First, a fade below current Fed interest rate expectations would be universally bullish for the stock, bond (NYSEARCA:TLT) and precious metals market. One has to look no further than the response to the Fed's rate hike last Wednesday. The fact that the Fed did not turn up the future interest rate hike expectation heat as much as the market was anticipating had all three categories in rally mode. Expect more of the same if the Fed backs down as the year goes on regardless of how the economy is doing at any given point in time.
On the flip side, a rise above current Fed interest rate expectations will bring with it more complex and nuanced market responses. Increased hawkishness is likely to take a more immediate downside toll on the bond and precious metals markets while stocks (NYSEARCA:DIA) may prove resilient at first inspired by hopes that increased Fed hawkishness is being inspired by improving prospects for economic growth. But unless we see a dramatic change in the pace of growth that has marked the post-crisis period, any such hawkishness is likely to turn against stocks (NASDAQ:QQQ) with the reality setting in that economic growth may instead suffer with tightening monetary policies. And more subdued growth expectations would likely provide an eventual upside boost to the bond and precious metals markets.
How the Fed evolves with its policy stance in the days and weeks ahead remains to be seen, but its influence on financial markets remains as strong as ever. So while the words from its speeches may increasingly fade to the background amid the fireworks in Washington, it is still worth monitoring along the way.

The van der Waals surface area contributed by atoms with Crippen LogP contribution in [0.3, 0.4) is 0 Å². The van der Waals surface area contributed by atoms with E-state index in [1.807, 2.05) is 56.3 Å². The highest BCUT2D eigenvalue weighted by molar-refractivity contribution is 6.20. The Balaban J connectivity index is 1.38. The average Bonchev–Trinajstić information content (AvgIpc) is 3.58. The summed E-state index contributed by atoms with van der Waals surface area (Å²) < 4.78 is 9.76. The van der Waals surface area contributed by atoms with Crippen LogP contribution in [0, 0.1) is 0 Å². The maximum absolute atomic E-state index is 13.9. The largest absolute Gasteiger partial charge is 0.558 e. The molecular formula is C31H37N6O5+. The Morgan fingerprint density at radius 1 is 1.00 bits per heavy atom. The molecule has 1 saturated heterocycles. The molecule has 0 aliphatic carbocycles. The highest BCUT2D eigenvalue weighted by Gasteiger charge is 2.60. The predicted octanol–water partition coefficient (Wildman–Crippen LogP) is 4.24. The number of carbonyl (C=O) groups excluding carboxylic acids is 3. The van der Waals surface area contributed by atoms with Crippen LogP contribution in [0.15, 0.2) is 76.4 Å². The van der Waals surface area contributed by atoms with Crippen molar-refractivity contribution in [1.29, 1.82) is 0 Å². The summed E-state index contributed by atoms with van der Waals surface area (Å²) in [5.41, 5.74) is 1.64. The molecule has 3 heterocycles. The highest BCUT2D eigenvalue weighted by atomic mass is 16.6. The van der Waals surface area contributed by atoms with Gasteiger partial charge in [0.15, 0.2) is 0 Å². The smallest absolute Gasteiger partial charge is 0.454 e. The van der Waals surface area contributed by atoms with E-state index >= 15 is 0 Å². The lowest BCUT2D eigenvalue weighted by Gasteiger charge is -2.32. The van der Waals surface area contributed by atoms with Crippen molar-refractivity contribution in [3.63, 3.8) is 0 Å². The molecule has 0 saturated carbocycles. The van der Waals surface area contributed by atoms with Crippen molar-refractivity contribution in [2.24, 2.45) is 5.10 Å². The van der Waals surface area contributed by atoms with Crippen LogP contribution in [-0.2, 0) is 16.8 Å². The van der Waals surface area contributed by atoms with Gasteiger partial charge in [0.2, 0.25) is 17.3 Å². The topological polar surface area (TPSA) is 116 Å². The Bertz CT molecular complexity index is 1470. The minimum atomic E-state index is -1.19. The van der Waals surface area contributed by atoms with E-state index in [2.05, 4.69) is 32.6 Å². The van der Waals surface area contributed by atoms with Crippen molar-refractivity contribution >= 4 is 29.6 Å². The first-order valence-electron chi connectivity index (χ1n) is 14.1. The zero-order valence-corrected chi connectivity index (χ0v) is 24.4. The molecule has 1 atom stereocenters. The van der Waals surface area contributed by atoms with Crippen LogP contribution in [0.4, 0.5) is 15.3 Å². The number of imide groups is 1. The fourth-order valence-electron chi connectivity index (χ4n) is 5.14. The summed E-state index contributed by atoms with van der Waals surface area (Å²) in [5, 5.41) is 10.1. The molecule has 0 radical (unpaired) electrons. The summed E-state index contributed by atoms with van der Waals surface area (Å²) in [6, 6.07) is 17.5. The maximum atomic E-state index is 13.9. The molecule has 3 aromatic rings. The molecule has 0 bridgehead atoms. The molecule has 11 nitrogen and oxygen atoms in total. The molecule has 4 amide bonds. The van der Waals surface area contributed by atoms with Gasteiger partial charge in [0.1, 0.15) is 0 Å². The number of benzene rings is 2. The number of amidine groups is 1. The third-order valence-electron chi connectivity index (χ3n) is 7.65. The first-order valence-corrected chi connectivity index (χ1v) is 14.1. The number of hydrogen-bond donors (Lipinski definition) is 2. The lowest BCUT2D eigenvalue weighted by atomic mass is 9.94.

Disclosure: This article is for information purposes only. There are risks involved with investing including loss of principal. Gerring Capital Partners makes no explicit or implicit guarantee with respect to performance or the outcome of any investment or projections made. There is no guarantee that the goals of the strategies discussed by Gerring Capital Partners will be met.
Disclosure: I am/we are long TLT, PHYS.
I wrote this article myself, and it expresses my own opinions. I am not receiving compensation for it (other than from Seeking Alpha). I have no business relationship with any company whose stock is mentioned in this article.
Additional disclosure: I am long selected individual stocks as part of a broadly diversified asset allocation strategy.